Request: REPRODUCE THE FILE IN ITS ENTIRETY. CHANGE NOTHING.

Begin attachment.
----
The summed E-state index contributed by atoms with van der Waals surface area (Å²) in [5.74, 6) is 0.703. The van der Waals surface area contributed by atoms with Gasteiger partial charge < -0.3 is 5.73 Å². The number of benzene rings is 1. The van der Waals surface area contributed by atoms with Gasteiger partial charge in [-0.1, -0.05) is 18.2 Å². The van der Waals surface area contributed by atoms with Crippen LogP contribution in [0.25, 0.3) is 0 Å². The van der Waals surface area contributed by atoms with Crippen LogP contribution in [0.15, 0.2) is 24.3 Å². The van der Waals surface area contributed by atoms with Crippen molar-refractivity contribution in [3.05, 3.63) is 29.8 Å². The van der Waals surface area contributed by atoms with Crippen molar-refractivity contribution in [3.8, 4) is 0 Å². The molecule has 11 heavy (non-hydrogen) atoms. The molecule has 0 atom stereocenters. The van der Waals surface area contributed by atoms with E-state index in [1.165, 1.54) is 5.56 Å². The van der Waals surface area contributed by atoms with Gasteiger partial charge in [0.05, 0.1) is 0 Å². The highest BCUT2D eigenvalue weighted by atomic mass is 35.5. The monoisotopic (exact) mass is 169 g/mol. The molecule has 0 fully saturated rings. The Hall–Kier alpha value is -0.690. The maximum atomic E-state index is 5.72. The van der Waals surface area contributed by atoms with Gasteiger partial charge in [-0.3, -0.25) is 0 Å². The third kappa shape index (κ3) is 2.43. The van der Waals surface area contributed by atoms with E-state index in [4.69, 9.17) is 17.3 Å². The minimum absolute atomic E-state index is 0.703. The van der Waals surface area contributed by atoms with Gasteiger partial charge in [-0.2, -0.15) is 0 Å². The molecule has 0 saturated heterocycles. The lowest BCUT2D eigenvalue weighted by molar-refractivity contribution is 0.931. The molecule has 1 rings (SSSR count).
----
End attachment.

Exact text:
The summed E-state index contributed by atoms with van der Waals surface area (Å²) in [5.74, 6) is 0.703. The van der Waals surface area contributed by atoms with Gasteiger partial charge < -0.3 is 5.73 Å². The number of benzene rings is 1. The van der Waals surface area contributed by atoms with Gasteiger partial charge in [-0.1, -0.05) is 18.2 Å². The van der Waals surface area contributed by atoms with Crippen LogP contribution in [0.25, 0.3) is 0 Å². The van der Waals surface area contributed by atoms with Crippen LogP contribution in [0.15, 0.2) is 24.3 Å². The van der Waals surface area contributed by atoms with Crippen molar-refractivity contribution in [3.05, 3.63) is 29.8 Å². The van der Waals surface area contributed by atoms with Crippen molar-refractivity contribution in [3.8, 4) is 0 Å². The molecule has 11 heavy (non-hydrogen) atoms. The molecule has 0 atom stereocenters. The van der Waals surface area contributed by atoms with E-state index in [1.165, 1.54) is 5.56 Å². The van der Waals surface area contributed by atoms with Gasteiger partial charge in [0.05, 0.1) is 0 Å². The highest BCUT2D eigenvalue weighted by atomic mass is 35.5. The monoisotopic (exact) mass is 169 g/mol. The molecule has 0 fully saturated rings. The Hall–Kier alpha value is -0.690. The maximum atomic E-state index is 5.72. The van der Waals surface area contributed by atoms with Gasteiger partial charge in [-0.3, -0.25) is 0 Å². The third kappa shape index (κ3) is 2.43. The van der Waals surface area contributed by atoms with E-state index in [4.69, 9.17) is 17.3 Å². The minimum absolute atomic E-state index is 0.703. The van der Waals surface area contributed by atoms with Gasteiger partial charge in [-0.2, -0.15) is 0 Å². The molecule has 0 saturated heterocycles. The lowest BCUT2D eigenvalue weighted by molar-refractivity contribution is 0.931. The molecule has 1 rings (SSSR count).